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16 October 2014
A State Apart

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The Belfast Agreement, Sovereignty and the State of the Union.

The Northern Ireland Act 1998 and the Act of Union

Brigid Hadfield

Professor of Public Law, The Queen's University of Belfast.


The first article of the Union of 1800, established by the Acts of the separate Parliaments of Great Britain and of Ireland, is that the two kingdoms of Great Britain shall on January 1, 1800 "and for ever after" be united into the one United Kingdom, and the third article provides that the United Kingdom "be represented" in one and the same Parliament". Section 2 of the 1998 Act provides that "this shall have effect notwithstanding any other previous enactments". The issue now to be considered is the impact of this phrase upon the Act of Union of 1800.

The first general point to be made is that the general legislative powers of Westminster over an Act of Union should not be regarded as being automatically subsumed under the power of a sovereign legislature to repeal or amend its own Acts. The Great Britain and Ireland Acts of Union created the Parliament of the United Kingdom and it requires an "elision" in legal reasoning to argue, simply, that because Westminster is sovereign (assuming it to be so) it can repeal or amend the Acts which created it on exactly the same principles as it can repeal or amend Acts which it itself has enacted. Although this argument does not mean that the Act of Union cannot be regarded as a "previous enactment" for the purposes of s.2, it does mean that any argument concerning its repeal or amendment, expressly or a fortiori by implication, should be treated with a certain amount of legal caution. This line of reasoning has heretofore received more emphasis in Scotland (20) than in England or Northern Ireland (21) but none the less must be borne in mind concerning any arguments on possible conflict between the Act of Union and the 1998 (or any subsequent) Act.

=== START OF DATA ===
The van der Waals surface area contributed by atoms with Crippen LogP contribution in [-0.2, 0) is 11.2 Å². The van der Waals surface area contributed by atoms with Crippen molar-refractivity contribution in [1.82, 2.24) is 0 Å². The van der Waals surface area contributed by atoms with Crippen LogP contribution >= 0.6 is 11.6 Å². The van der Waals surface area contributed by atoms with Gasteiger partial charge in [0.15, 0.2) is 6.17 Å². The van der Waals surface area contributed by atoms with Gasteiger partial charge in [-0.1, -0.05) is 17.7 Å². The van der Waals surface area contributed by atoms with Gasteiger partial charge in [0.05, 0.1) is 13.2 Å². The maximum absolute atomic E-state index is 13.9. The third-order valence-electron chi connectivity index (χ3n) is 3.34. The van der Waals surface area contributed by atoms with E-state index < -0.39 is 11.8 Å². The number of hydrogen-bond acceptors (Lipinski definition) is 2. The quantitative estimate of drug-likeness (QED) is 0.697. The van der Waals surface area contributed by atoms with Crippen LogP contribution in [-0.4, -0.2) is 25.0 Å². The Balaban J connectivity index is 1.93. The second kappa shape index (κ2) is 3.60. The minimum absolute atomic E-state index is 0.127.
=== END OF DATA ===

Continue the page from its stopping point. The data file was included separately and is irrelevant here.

Dealing with express and implied repeal on the general level first, the 1998 Act clearly does not expressly repeal the Acts of Union. Section 2 does not do so; and section 81 (2) and Schedule 15 which deal with repeal make no mention of either.(22) The doctrine of implied repeal in essence means that if a later Act is inconsistent with an earlier Act which it has not expressly repealed or amended, the later Act, as the later manifestation of the will of Parliament, prevails over the earlier Act. There is some authority both to suggest that the Acts of Union are not themselves subject to the doctrine of implied repeal and to suggest that they are, both dicta emanating from the same source. The Report by the Committee of Privileges (of the House of Lords) on the Petition of the Irish Peers in 1966 (23) had to consider aspects of Article 4 of the Act of Union 1800 concerning the peerage of Ireland and its entitlement to sit in the House of Lords. Under the terms of Article 4 (and other legislation incorporated into the Union) 28 Irish peers were elected for life to the House of Lords. On the death of an Irish peer, the election of his successor was held in a manner provided for by the 1800 legislation, the machinery for the election had been held in 1919, although the last Irish peer to have been so elected to the Lords did not die until 1961. In 1922, the office of Lord Chancellor of Ireland was abolished by the Irish Free State (Consequential Provisions) Act 1922 (24) and his functions, as far as Northern Ireland only was concerned, were transferred to the Lord Lieutenant, later the Governor, of Northern Ireland. The three members of the Committee of Privileges, Lords Reid and Wilberforce and Viscount Dilhorne, held unanimously that the provisions of the 1800 legislation relating to the election of the Irish representative peers ceased to be effective on the passing of the Irish Free State (Agreement) Act 1922, and the consequential provisions legislation and hence the right to elect Irish representative peers no longer existed.

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